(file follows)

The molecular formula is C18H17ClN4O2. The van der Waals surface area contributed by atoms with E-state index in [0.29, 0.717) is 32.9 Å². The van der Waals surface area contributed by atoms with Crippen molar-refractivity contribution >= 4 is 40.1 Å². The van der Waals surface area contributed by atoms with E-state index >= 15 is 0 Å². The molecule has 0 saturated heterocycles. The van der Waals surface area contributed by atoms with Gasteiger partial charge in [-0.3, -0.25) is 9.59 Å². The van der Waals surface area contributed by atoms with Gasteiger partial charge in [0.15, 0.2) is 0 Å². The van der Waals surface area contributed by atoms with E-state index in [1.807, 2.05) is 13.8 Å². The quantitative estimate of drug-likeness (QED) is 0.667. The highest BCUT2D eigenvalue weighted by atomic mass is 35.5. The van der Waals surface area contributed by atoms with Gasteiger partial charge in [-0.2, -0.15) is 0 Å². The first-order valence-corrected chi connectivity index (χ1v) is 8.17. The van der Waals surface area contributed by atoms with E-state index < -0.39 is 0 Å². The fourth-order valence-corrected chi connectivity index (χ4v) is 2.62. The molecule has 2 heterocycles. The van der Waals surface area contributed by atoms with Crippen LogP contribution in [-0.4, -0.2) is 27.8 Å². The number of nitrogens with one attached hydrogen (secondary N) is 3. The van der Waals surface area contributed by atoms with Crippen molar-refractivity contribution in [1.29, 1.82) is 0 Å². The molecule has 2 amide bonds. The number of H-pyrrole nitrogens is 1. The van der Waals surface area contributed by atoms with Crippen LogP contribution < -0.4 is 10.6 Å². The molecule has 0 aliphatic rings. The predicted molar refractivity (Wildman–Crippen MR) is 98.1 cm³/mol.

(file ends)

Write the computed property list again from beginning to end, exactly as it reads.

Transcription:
The molecular formula is C18H17ClN4O2. The van der Waals surface area contributed by atoms with E-state index in [0.29, 0.717) is 32.9 Å². The van der Waals surface area contributed by atoms with Crippen molar-refractivity contribution >= 4 is 40.1 Å². The van der Waals surface area contributed by atoms with E-state index >= 15 is 0 Å². The molecule has 0 saturated heterocycles. The van der Waals surface area contributed by atoms with Gasteiger partial charge in [-0.3, -0.25) is 9.59 Å². The van der Waals surface area contributed by atoms with Gasteiger partial charge in [0.15, 0.2) is 0 Å². The van der Waals surface area contributed by atoms with E-state index in [1.807, 2.05) is 13.8 Å². The quantitative estimate of drug-likeness (QED) is 0.667. The highest BCUT2D eigenvalue weighted by atomic mass is 35.5. The van der Waals surface area contributed by atoms with Gasteiger partial charge in [-0.2, -0.15) is 0 Å². The first-order valence-corrected chi connectivity index (χ1v) is 8.17. The van der Waals surface area contributed by atoms with E-state index < -0.39 is 0 Å². The fourth-order valence-corrected chi connectivity index (χ4v) is 2.62. The molecule has 2 heterocycles. The van der Waals surface area contributed by atoms with Crippen LogP contribution in [-0.4, -0.2) is 27.8 Å². The number of nitrogens with one attached hydrogen (secondary N) is 3. The van der Waals surface area contributed by atoms with Crippen molar-refractivity contribution in [1.29, 1.82) is 0 Å². The molecule has 2 amide bonds. The number of H-pyrrole nitrogens is 1. The van der Waals surface area contributed by atoms with Crippen LogP contribution < -0.4 is 10.6 Å². The molecule has 0 aliphatic rings. The predicted molar refractivity (Wildman–Crippen MR) is 98.1 cm³/mol.